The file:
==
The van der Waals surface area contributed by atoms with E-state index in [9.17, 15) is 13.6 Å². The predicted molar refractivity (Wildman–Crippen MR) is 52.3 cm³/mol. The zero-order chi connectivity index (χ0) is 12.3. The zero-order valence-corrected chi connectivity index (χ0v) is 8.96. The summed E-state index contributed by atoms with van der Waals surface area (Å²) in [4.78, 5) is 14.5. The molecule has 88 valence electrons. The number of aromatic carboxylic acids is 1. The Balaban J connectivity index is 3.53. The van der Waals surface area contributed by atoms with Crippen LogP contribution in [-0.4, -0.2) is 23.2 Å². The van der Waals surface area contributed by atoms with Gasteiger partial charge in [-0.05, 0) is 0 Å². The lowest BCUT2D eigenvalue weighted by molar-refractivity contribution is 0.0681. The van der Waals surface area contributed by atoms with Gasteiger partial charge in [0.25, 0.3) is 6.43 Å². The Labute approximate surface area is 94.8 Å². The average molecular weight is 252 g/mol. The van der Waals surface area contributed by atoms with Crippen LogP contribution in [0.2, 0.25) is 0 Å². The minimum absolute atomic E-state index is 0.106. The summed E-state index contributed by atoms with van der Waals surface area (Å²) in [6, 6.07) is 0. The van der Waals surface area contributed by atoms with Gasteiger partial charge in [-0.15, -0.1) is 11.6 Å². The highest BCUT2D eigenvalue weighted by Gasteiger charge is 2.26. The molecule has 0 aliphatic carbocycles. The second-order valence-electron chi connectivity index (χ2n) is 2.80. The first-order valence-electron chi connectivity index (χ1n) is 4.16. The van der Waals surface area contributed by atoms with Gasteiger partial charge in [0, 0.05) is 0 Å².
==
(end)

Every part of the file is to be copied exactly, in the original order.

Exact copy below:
The van der Waals surface area contributed by atoms with E-state index in [9.17, 15) is 13.6 Å². The predicted molar refractivity (Wildman–Crippen MR) is 52.3 cm³/mol. The zero-order chi connectivity index (χ0) is 12.3. The zero-order valence-corrected chi connectivity index (χ0v) is 8.96. The summed E-state index contributed by atoms with van der Waals surface area (Å²) in [4.78, 5) is 14.5. The molecule has 88 valence electrons. The number of aromatic carboxylic acids is 1. The Balaban J connectivity index is 3.53. The van der Waals surface area contributed by atoms with Crippen LogP contribution in [-0.4, -0.2) is 23.2 Å². The van der Waals surface area contributed by atoms with Gasteiger partial charge in [-0.05, 0) is 0 Å². The lowest BCUT2D eigenvalue weighted by molar-refractivity contribution is 0.0681. The van der Waals surface area contributed by atoms with Gasteiger partial charge in [0.25, 0.3) is 6.43 Å². The Labute approximate surface area is 94.8 Å². The average molecular weight is 252 g/mol. The van der Waals surface area contributed by atoms with Crippen LogP contribution in [0.2, 0.25) is 0 Å². The minimum absolute atomic E-state index is 0.106. The summed E-state index contributed by atoms with van der Waals surface area (Å²) in [6, 6.07) is 0. The van der Waals surface area contributed by atoms with Gasteiger partial charge in [-0.15, -0.1) is 11.6 Å². The highest BCUT2D eigenvalue weighted by Gasteiger charge is 2.26. The molecule has 0 aliphatic carbocycles. The second-order valence-electron chi connectivity index (χ2n) is 2.80. The first-order valence-electron chi connectivity index (χ1n) is 4.16. The van der Waals surface area contributed by atoms with Gasteiger partial charge in [0, 0.05) is 0 Å².